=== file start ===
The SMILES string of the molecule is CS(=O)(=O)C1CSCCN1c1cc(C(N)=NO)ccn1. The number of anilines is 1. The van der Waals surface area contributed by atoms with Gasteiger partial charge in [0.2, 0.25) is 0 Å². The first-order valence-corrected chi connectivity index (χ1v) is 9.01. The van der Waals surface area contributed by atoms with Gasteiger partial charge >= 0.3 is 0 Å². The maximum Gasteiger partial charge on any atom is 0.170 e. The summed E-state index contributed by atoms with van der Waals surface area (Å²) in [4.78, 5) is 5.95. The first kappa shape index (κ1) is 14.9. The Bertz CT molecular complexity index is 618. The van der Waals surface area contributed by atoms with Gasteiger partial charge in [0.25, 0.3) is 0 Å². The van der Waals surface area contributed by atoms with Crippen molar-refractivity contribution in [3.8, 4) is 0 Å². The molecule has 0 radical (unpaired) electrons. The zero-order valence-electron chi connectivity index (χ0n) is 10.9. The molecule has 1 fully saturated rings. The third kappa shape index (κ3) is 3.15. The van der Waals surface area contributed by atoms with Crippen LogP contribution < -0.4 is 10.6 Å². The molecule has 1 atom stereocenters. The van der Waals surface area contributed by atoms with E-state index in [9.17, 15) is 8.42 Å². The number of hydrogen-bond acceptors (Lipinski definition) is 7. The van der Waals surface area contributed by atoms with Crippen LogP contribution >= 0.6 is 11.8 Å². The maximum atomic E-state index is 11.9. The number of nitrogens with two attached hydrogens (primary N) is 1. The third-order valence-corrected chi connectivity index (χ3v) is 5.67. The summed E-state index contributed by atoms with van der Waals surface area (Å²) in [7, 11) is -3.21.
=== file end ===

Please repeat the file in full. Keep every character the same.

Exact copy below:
The SMILES string of the molecule is CS(=O)(=O)C1CSCCN1c1cc(C(N)=NO)ccn1. The number of anilines is 1. The van der Waals surface area contributed by atoms with Gasteiger partial charge in [0.2, 0.25) is 0 Å². The first-order valence-corrected chi connectivity index (χ1v) is 9.01. The van der Waals surface area contributed by atoms with Gasteiger partial charge >= 0.3 is 0 Å². The maximum Gasteiger partial charge on any atom is 0.170 e. The summed E-state index contributed by atoms with van der Waals surface area (Å²) in [4.78, 5) is 5.95. The first kappa shape index (κ1) is 14.9. The Bertz CT molecular complexity index is 618. The van der Waals surface area contributed by atoms with Gasteiger partial charge in [0.25, 0.3) is 0 Å². The van der Waals surface area contributed by atoms with Crippen molar-refractivity contribution in [3.8, 4) is 0 Å². The molecule has 0 radical (unpaired) electrons. The zero-order valence-electron chi connectivity index (χ0n) is 10.9. The molecule has 1 fully saturated rings. The third kappa shape index (κ3) is 3.15. The van der Waals surface area contributed by atoms with Crippen LogP contribution < -0.4 is 10.6 Å². The molecule has 1 atom stereocenters. The van der Waals surface area contributed by atoms with E-state index in [9.17, 15) is 8.42 Å². The number of hydrogen-bond acceptors (Lipinski definition) is 7. The van der Waals surface area contributed by atoms with Crippen LogP contribution >= 0.6 is 11.8 Å². The maximum atomic E-state index is 11.9. The number of nitrogens with two attached hydrogens (primary N) is 1. The third-order valence-corrected chi connectivity index (χ3v) is 5.67. The summed E-state index contributed by atoms with van der Waals surface area (Å²) in [7, 11) is -3.21.